Economic Empowerment: Bududa Residents Benefit from Income Generating Projects


Being a remote area and prone to natural calamities like landslides, Bududa District residents live in poverty, have poor education services and lack basic clean and safe water.

Under Rotary’s Bududa Adopt project, residents will be able to recover from the economic hardships worsened by COVID-19.

Initiated by Budei Primary School, the project was a global grant supported by Rotary International and the different partners, comprising of four components; providing water, improving the quality of health, improving the quality of basic education and economic empowerment for the community in the district.

Children of Budei primary school

The project started in March 2019 and is expected to cost a total of USD219,000 (about 780 Million Shs).

As part of the income-generating activities in the community, a 10,000 bird capacity hatchery building was commissioned.

“The hatchery is going to be producing about 2,500 Kroiler chicks per week. This is part of a wider project that the rotary club is implementing. This community was badly in need of many interventions,” John Magezi Ndamira, District Governor of District 9213 said, upon laying a foundation stone on the hatchery building on Friday.

It should be noted that an initial total of 2,300 Kroiler chicks were provided to 110 households in the community.

Launch of the microfinance linkage fund partnership.

Under the same program, more children have been enrolled in school, and those with disabilities assisted to acquire surgeries.

“This place had many children who are physically handicapped. There’s a big incidence of persons with disabilities (PWDs) in this region, and we have been providing corrective surgeries to children through CoRSU Rehabilitation Hospital,” Ndamira said.

He added, “So we look forward that in the coming years, this community is going to be a changed community with happier people, healthier, better-educated people, and people living on higher income levels in their households.”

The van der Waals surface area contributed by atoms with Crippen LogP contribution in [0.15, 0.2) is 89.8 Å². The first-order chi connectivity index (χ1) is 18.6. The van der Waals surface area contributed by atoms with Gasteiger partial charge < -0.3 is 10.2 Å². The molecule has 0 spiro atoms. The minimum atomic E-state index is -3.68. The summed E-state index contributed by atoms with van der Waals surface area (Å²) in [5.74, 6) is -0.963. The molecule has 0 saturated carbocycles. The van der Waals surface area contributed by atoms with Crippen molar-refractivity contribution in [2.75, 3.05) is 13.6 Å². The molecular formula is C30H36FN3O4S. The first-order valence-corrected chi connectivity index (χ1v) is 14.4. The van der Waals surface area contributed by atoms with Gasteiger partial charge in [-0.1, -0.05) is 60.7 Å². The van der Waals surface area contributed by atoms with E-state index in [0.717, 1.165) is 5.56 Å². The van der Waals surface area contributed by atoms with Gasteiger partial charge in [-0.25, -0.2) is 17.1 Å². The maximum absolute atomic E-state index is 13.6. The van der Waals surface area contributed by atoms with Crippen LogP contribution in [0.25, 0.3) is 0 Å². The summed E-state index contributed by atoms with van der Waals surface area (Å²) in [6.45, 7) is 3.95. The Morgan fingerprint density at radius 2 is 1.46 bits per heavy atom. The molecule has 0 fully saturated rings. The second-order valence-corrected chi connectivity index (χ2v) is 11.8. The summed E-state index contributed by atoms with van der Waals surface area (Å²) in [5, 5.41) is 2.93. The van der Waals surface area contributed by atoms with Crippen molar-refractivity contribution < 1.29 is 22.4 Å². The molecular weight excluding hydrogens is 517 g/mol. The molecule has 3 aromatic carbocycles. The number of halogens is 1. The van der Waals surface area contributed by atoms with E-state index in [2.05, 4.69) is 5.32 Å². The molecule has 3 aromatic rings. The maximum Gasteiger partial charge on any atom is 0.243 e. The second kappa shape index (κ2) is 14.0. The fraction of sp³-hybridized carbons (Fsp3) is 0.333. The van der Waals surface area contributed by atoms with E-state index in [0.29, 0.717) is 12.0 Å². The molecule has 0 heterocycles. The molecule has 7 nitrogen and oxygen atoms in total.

Eng. Priscilla Nakiboneka, president, Rotary Club Kampala North noted that they have worked with the long-term institutions in place, to ensure that the activities are maintained.

“For example, for the water systems in place, we worked together with the district water officer so that if it has a problem, community members can always contact the official to help follow up on the issue. The community is also aware that they have to take care of the basic maintenance. They have a committee in place to ensure that the water system is maintained,” Nakiboneka said.

In the same vein, a microfinance partnership was launched with a banking institution to revive the community’s local businesses.

This is a micro-credit fund with a seed capital of USD7,820 (about 28 Million Shs) and members’ savings of Shs 652,000 within five Village Savings and Loan Associations (VSLA).

The residents will be able to acquire school fees, agriculture, and business loans.

Meanwhile, Richard Wawuyo, chairperson LC1 Buwali East Village, Bududa District is positive that the chicks component will improve the wellbeing of the community members, once the birds multiply.

“If all goes well, our livelihoods will be improved. One egg is Shs 500. But if you can bring your egg for 500 for hatching at 500, and sell a chick at 2500 Shs, then automatically you have made a profit,” he noted.


The post Economic Empowerment: Bududa Residents Benefit from Income Generating Projects first appeared on ChimpReports.

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